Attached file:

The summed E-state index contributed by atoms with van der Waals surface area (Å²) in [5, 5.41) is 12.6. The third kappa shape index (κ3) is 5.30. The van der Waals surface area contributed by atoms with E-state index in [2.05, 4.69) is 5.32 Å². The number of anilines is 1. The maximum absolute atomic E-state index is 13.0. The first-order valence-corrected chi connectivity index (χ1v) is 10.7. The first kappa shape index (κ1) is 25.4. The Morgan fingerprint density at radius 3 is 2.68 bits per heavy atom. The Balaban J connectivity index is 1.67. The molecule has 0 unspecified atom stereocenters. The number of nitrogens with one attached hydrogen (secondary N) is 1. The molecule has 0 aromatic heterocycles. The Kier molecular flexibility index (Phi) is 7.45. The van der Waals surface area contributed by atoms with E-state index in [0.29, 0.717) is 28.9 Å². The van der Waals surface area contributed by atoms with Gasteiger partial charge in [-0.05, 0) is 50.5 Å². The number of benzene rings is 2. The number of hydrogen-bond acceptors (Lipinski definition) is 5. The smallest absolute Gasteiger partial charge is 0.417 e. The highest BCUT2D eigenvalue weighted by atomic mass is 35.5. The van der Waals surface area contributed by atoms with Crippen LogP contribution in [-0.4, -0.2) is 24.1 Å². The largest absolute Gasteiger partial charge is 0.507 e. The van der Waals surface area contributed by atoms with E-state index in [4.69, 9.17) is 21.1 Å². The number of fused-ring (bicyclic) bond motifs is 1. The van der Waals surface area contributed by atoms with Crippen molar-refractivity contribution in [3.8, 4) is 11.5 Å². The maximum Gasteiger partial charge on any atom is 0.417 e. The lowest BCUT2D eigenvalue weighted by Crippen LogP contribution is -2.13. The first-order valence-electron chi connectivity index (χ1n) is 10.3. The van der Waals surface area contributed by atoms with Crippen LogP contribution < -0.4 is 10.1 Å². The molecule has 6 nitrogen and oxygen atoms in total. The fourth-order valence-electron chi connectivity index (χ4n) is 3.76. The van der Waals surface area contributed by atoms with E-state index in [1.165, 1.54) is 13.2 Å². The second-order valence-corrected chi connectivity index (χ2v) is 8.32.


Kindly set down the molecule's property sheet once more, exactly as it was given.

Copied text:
The summed E-state index contributed by atoms with van der Waals surface area (Å²) in [5, 5.41) is 12.6. The third kappa shape index (κ3) is 5.30. The van der Waals surface area contributed by atoms with E-state index in [2.05, 4.69) is 5.32 Å². The number of anilines is 1. The maximum absolute atomic E-state index is 13.0. The first-order valence-corrected chi connectivity index (χ1v) is 10.7. The first kappa shape index (κ1) is 25.4. The Morgan fingerprint density at radius 3 is 2.68 bits per heavy atom. The Balaban J connectivity index is 1.67. The molecule has 0 unspecified atom stereocenters. The number of nitrogens with one attached hydrogen (secondary N) is 1. The molecule has 0 aromatic heterocycles. The Kier molecular flexibility index (Phi) is 7.45. The van der Waals surface area contributed by atoms with E-state index in [0.29, 0.717) is 28.9 Å². The van der Waals surface area contributed by atoms with Gasteiger partial charge in [-0.05, 0) is 50.5 Å². The number of benzene rings is 2. The number of hydrogen-bond acceptors (Lipinski definition) is 5. The smallest absolute Gasteiger partial charge is 0.417 e. The highest BCUT2D eigenvalue weighted by atomic mass is 35.5. The van der Waals surface area contributed by atoms with Crippen LogP contribution in [-0.4, -0.2) is 24.1 Å². The largest absolute Gasteiger partial charge is 0.507 e. The van der Waals surface area contributed by atoms with E-state index in [4.69, 9.17) is 21.1 Å². The number of fused-ring (bicyclic) bond motifs is 1. The van der Waals surface area contributed by atoms with Crippen molar-refractivity contribution in [3.8, 4) is 11.5 Å². The maximum Gasteiger partial charge on any atom is 0.417 e. The lowest BCUT2D eigenvalue weighted by Crippen LogP contribution is -2.13. The first-order valence-electron chi connectivity index (χ1n) is 10.3. The van der Waals surface area contributed by atoms with Crippen LogP contribution < -0.4 is 10.1 Å². The molecule has 6 nitrogen and oxygen atoms in total. The fourth-order valence-electron chi connectivity index (χ4n) is 3.76. The van der Waals surface area contributed by atoms with E-state index in [1.165, 1.54) is 13.2 Å². The second-order valence-corrected chi connectivity index (χ2v) is 8.32.